Heaven Down Here is my chamber opera about Peoples Temple which I have written about as it has developed over the years, most recently in the 2015 edition of the jonestown report. In January 2017, the Sacred in Opera Initiative of the National Opera Association featured a discussion and partial performance of Heaven Down Here at the NOA’s annual convention in Santa Barbara, California. This workshop featured an excerpted performance of two scenes for a smaller group of singers. Although there had been a full premiere of the piece three years earlier in Oakland, this year’s performance gave us a chance to focus and fine-tune the material beyond what we had originally done. We rehearsed the music and staging extensively, and the performers were more experienced and better prepared than during the premiere.
I was encouraged by the way this workshop honored our vision in re-exploring the subject. This happened thanks to not only the performance but the discussion that preceded it, during which the chair of the SOI questioned both Megan Meyer, our staging director and choreographer, and me as the composer, librettist and visionary for the work. This conversation about the opera’s inspiration, function and message gave us an opportunity to express our compassion for victims of abuse within communities of faith and the racial justice issues that I hoped to highlight. I got to emphasize the simultaneous beauty and danger inherent to the experimentation that marks both Peoples Temple’s history and the aesthetic of my work. It also gave us an opportunity to explain and clarify some lesser-known details about Peoples Temple, and their political vision that would have enticed several left-leaning people of faith in the audience, and their majority-black racial makeup.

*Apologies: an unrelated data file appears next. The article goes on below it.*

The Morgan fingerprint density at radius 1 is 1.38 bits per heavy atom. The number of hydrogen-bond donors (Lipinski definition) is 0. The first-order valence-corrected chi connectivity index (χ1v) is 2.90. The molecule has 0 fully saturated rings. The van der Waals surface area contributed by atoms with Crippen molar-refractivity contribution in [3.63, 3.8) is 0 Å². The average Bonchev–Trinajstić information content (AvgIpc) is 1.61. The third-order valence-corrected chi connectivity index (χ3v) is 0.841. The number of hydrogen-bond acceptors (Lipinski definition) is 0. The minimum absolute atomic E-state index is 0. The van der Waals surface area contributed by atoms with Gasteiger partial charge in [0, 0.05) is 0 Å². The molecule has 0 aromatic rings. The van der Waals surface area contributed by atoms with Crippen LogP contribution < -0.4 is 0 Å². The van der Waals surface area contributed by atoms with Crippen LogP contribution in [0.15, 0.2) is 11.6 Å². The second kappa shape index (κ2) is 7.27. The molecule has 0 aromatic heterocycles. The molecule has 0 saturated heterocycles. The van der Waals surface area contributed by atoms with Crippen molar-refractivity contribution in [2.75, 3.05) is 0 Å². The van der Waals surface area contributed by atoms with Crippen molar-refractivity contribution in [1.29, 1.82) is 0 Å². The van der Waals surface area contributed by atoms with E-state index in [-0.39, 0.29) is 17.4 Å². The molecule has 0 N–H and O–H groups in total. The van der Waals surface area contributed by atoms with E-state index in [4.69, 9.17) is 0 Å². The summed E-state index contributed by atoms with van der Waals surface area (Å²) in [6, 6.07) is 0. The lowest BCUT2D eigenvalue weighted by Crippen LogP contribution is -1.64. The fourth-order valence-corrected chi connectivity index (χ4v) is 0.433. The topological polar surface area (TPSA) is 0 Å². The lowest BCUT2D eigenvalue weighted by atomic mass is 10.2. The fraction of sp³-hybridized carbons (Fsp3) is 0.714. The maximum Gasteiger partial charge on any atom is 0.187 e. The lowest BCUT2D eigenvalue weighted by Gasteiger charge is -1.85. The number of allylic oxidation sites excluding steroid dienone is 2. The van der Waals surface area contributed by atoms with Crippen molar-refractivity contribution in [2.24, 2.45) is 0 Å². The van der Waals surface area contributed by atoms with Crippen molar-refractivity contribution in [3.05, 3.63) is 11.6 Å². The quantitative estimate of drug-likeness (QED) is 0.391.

After setting the Heaven Down Here project aside for a while – and beginning to doubt whether it was still a worthwhile piece to perform – the opportunity to fully explain what I was doing turned out to be surprisingly valuable. After the workshop, many members of the audience members expressed appreciation for the work we had done to honor the victims and keep the surrounding issues prominent in their awareness. It was encouraging see how it captivated the audience, which offered intelligent and understanding feedback. They came away feeling both moved and informed. In a year when a dangerous demagogue had become prominent on the national stage, I know that this opera community was grateful for a way to struggle with the issue, and to witness a way that their own discipline could be used to engage it and find healing.
(The website for Heaven Down Here is here. DVDs of the work are available here. Short clips may be found on YouTube, including: the Opening Scene, both here and here; a Temple healing in Scene 2; Jim Jones preaching in Scene 4 here and here; the departure of Peoples Temple to the Promised Land here; and Jim Jones making his case for staying in Jonestown. Andrew Jamieson may be reached at AndrewBarnesJam@gmail.com.)